In a new survey of affluent consumers by the Luxury Institute, wealthy shoppers earning at least $150,000 a year share detailed observations and evaluations of various loyalty and rewards programs, and offer suggestions for improvements to existing frequent shopper initiatives.Overall, 72 percent of wealthy consumers participate in some kind of loyalty program, with the most popular ones connected to credit cards, airlines, hotels and grocery stores. Men are significantly more likely to be members of airline and hotel rewards programs, while women are disproportionately represented in programs sponsored by grocery stores, drugstores and department stores. Previous Luxury Institute research has shown that Sephora, American Express and Amazon are the top three favorite rewards programs among affluent consumers.Very few respondents say that they belong to a luxury brand rewards program. The main perceived benefits of luxury brands’ loyalty programs are special offers and rewards, earning and redeeming points, and free goods and services. Free gifts carry more importance among women, shoppers under 50, and those with net worth less than $1 million.Satisfaction with existing loyalty programs is high and most high-income shoppers say that they have had positive experiences with their memberships. The vast majority of shoppers report that loyalty programs exert a strong influence over purchasing decisions.

Bespoke Jewelry, Made With You in Mind

By Shivani Vora,
The New York Times
August 14, 2013

Temple St. Clair, a NoHo jewelry designer, has built her reputation on ready-made yellow gold amulets, which usually cost from $2,000 to $10,000 at places like Saks and Bloomingdale’s.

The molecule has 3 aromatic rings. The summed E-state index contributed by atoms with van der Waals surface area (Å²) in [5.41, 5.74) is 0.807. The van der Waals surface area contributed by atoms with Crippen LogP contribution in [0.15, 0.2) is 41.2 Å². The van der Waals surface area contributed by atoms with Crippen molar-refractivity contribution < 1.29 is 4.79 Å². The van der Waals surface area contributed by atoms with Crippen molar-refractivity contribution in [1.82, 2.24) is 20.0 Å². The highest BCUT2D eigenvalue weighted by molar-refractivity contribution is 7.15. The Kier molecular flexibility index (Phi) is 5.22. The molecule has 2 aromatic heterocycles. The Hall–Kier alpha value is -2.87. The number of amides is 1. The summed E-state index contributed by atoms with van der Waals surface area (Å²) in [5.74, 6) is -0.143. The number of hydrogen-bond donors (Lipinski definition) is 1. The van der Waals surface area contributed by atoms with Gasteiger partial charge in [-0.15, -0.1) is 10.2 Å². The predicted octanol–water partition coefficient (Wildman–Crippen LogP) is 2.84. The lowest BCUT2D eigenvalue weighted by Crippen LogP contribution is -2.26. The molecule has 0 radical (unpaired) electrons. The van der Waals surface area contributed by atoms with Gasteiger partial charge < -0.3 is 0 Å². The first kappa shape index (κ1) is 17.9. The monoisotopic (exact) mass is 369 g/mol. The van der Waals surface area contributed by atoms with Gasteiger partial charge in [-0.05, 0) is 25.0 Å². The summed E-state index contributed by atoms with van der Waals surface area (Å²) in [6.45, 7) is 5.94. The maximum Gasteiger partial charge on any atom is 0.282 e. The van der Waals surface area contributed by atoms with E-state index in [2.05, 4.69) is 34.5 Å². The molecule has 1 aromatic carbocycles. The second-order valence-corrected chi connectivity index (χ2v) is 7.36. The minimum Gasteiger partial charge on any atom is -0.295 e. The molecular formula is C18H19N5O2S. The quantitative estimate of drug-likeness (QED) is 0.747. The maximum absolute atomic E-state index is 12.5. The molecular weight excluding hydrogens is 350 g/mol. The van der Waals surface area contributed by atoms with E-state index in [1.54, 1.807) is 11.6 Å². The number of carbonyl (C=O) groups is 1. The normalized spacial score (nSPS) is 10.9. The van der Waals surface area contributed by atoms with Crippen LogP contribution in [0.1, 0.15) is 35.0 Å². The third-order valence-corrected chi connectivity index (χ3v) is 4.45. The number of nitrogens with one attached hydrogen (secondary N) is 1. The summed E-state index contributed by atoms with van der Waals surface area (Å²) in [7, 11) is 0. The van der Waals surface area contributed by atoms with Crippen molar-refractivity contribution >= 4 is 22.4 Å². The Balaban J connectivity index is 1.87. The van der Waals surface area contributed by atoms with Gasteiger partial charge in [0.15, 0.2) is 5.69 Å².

But when she acquired a 10-carat Burmese sapphire earlier this year on a buying trip to Asia, she knew just the client who would want to commission her to transform the rare stone into something unique. It was a woman in her 40s living in TriBeCa who already owned many of Ms. St. Clair’s signature pendants, and had a generous husband who wanted to buy her a gift to mark their 20th wedding anniversary.

After several weeks of discussion with the couple, which involved sending multiple sketches and three-dimensional molds, Ms. St. Clair created a ring for a fee, she said, of approximately $350,000. “I have always been focused on finished pieces, but personalization is a natural evolution of my brand,” she said.

Click the link to read the entire article which includes multiple quotes from Milton Pedraza, CEO of Luxury Institute:

August 10, 2013

Luxury Landgrab

By Russ Banham
Washington Post
August 9, 2013

With the rise of newly affluent consumers in the Asia-Pacific capitals of Hong Kong, Seoul, Shanghai, Mumbai, and other fast-growing metropolises, ultra-luxury brands like Chanel, Louis Vuitton, Cartier, Ferrari, Hermes, BMW, Prada, and Rolex are aggressively expanding their physical footprints and shifting their marketing strategies to reach this new audience.